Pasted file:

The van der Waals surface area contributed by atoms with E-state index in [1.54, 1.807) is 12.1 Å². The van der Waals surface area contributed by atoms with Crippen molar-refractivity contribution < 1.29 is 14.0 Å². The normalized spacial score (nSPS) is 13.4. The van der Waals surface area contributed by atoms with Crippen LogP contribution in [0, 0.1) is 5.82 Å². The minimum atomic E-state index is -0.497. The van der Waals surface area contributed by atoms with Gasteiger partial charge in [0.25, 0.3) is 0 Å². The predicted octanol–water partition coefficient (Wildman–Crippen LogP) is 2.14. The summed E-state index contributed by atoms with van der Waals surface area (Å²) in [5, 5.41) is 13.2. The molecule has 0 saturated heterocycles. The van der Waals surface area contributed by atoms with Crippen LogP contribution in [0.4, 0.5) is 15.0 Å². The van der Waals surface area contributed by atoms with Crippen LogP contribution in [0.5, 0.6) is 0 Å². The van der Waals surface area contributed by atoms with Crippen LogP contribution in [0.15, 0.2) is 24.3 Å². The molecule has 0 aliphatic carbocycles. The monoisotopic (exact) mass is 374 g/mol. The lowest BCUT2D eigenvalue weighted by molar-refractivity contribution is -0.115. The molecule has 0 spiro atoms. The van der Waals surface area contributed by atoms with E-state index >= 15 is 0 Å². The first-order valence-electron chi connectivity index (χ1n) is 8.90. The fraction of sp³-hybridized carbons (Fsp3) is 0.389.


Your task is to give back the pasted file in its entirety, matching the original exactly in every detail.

The van der Waals surface area contributed by atoms with E-state index in [1.54, 1.807) is 12.1 Å². The van der Waals surface area contributed by atoms with Crippen molar-refractivity contribution < 1.29 is 14.0 Å². The normalized spacial score (nSPS) is 13.4. The van der Waals surface area contributed by atoms with Crippen LogP contribution in [0, 0.1) is 5.82 Å². The minimum atomic E-state index is -0.497. The van der Waals surface area contributed by atoms with Gasteiger partial charge in [0.25, 0.3) is 0 Å². The predicted octanol–water partition coefficient (Wildman–Crippen LogP) is 2.14. The summed E-state index contributed by atoms with van der Waals surface area (Å²) in [5, 5.41) is 13.2. The molecule has 0 saturated heterocycles. The van der Waals surface area contributed by atoms with Crippen LogP contribution in [0.4, 0.5) is 15.0 Å². The van der Waals surface area contributed by atoms with Crippen LogP contribution in [0.5, 0.6) is 0 Å². The van der Waals surface area contributed by atoms with Crippen LogP contribution in [0.15, 0.2) is 24.3 Å². The molecule has 0 aliphatic carbocycles. The monoisotopic (exact) mass is 374 g/mol. The lowest BCUT2D eigenvalue weighted by molar-refractivity contribution is -0.115. The molecule has 0 spiro atoms. The van der Waals surface area contributed by atoms with E-state index >= 15 is 0 Å². The first-order valence-electron chi connectivity index (χ1n) is 8.90. The fraction of sp³-hybridized carbons (Fsp3) is 0.389.